Published on October 16, 2013 | by Hannah Lockley0
UAL counselling meets rising demand
UAL has seen a substantial rise in the use of its counselling services, according to a new investigation.
Demand for counselling across UK universities has risen by a third since 2008, while numbers have more than doubled in five universities; at UAL the increase was 56 per cent.
Head of Counselling at UAL, Ken Ewings, suggested this was due to an increase in workshops available across all campuses: “As well as offering one-to-one support, the UAL Counselling and Mental Health Team has been able to increase the number of workshops it offers on a range of topics, which has increased the number of students engaging with the service,” he said.
In all, 114 universities replied to the survey, with the University of Glasgow seeing the largest increase – from 513 students seeking counselling to 1,180.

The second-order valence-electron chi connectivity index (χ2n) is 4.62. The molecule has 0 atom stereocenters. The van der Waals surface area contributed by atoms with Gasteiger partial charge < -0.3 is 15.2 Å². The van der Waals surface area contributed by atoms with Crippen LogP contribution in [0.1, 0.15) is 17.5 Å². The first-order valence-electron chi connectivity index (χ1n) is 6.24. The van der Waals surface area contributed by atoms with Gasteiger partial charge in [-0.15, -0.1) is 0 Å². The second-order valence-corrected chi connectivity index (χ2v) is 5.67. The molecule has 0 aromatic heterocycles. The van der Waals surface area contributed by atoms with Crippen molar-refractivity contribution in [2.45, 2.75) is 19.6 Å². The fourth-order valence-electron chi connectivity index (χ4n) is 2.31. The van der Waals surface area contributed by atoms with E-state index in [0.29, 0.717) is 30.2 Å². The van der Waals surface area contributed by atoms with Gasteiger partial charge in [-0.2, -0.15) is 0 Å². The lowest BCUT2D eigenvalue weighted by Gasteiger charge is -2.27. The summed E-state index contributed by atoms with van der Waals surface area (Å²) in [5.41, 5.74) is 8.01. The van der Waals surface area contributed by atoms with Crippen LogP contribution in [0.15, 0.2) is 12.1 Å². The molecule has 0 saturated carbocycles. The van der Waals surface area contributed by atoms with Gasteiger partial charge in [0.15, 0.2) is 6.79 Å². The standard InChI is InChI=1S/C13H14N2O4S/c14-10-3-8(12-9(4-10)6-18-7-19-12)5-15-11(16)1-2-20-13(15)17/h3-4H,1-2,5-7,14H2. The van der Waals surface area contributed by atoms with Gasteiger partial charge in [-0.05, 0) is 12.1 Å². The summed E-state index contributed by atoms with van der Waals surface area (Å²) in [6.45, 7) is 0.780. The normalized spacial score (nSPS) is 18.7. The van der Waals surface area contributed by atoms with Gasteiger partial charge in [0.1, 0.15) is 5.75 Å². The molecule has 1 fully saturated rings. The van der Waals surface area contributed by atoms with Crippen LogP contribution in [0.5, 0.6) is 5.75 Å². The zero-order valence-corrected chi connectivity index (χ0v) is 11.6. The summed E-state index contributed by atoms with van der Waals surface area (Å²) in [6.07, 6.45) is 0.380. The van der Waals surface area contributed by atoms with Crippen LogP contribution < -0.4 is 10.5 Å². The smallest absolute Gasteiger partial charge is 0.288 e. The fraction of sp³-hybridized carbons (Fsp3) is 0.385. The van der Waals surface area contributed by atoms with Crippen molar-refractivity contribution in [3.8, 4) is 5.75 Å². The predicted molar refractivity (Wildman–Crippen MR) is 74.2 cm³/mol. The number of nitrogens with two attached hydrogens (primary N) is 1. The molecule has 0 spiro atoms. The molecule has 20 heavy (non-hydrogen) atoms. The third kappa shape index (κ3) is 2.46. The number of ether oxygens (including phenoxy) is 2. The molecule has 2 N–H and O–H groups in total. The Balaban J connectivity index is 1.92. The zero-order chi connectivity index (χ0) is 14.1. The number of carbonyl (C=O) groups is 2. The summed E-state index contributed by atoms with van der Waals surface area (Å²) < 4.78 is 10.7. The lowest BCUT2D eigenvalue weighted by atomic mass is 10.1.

A spokesperson for Glasgow University told The Guardian: “It is true that there has been a rise in the number of students seeking assistance, this may, at least in part, be due to increased awareness of the services and support that is now available.”
A recent NUS report on mental illness revealed that 20 per cent of students considered themselves to have a mental health problem, and 13 per cent have suicidal thoughts.
NUS Wales Women’s Officer, Rhiannon Hedge, believes students’ mental health problems should be taken more seriously: “We need to recognise the role of education in mental health. The life change that a move to university brings is acknowledged as being one of the major shifts which can prompt mental health issues.”
Ewings maintains that UAL is meeting demand, saying: “We currently have two Mental Health Advisors and continually monitor demand to ensure we have an appropriate level of support.”